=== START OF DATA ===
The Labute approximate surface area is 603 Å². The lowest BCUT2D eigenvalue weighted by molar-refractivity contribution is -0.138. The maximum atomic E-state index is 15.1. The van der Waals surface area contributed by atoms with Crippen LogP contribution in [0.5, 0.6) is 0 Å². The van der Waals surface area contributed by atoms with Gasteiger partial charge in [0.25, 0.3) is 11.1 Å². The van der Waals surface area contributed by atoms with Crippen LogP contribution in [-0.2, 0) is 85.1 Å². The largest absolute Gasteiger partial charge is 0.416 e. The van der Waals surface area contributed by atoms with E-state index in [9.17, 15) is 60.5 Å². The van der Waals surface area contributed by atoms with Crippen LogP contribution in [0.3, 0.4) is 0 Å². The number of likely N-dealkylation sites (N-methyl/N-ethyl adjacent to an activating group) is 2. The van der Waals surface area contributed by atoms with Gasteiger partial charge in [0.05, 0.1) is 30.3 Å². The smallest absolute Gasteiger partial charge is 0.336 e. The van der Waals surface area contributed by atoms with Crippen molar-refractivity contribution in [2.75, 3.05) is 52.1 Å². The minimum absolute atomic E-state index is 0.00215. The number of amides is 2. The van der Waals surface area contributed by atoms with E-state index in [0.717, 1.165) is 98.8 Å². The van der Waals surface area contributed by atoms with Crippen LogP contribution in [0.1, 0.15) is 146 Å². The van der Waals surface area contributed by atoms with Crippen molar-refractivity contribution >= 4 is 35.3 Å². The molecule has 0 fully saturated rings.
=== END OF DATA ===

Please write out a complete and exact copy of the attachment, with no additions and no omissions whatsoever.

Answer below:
The Labute approximate surface area is 603 Å². The lowest BCUT2D eigenvalue weighted by molar-refractivity contribution is -0.138. The maximum atomic E-state index is 15.1. The van der Waals surface area contributed by atoms with Crippen LogP contribution in [0.5, 0.6) is 0 Å². The van der Waals surface area contributed by atoms with Gasteiger partial charge in [0.25, 0.3) is 11.1 Å². The van der Waals surface area contributed by atoms with Crippen LogP contribution in [-0.2, 0) is 85.1 Å². The largest absolute Gasteiger partial charge is 0.416 e. The van der Waals surface area contributed by atoms with E-state index in [9.17, 15) is 60.5 Å². The van der Waals surface area contributed by atoms with Crippen LogP contribution in [0.3, 0.4) is 0 Å². The number of likely N-dealkylation sites (N-methyl/N-ethyl adjacent to an activating group) is 2. The van der Waals surface area contributed by atoms with Gasteiger partial charge in [0.05, 0.1) is 30.3 Å². The smallest absolute Gasteiger partial charge is 0.336 e. The van der Waals surface area contributed by atoms with Crippen molar-refractivity contribution in [2.75, 3.05) is 52.1 Å². The minimum absolute atomic E-state index is 0.00215. The number of amides is 2. The van der Waals surface area contributed by atoms with E-state index in [0.717, 1.165) is 98.8 Å². The van der Waals surface area contributed by atoms with Crippen LogP contribution in [0.1, 0.15) is 146 Å². The van der Waals surface area contributed by atoms with Crippen molar-refractivity contribution >= 4 is 35.3 Å². The molecule has 0 fully saturated rings.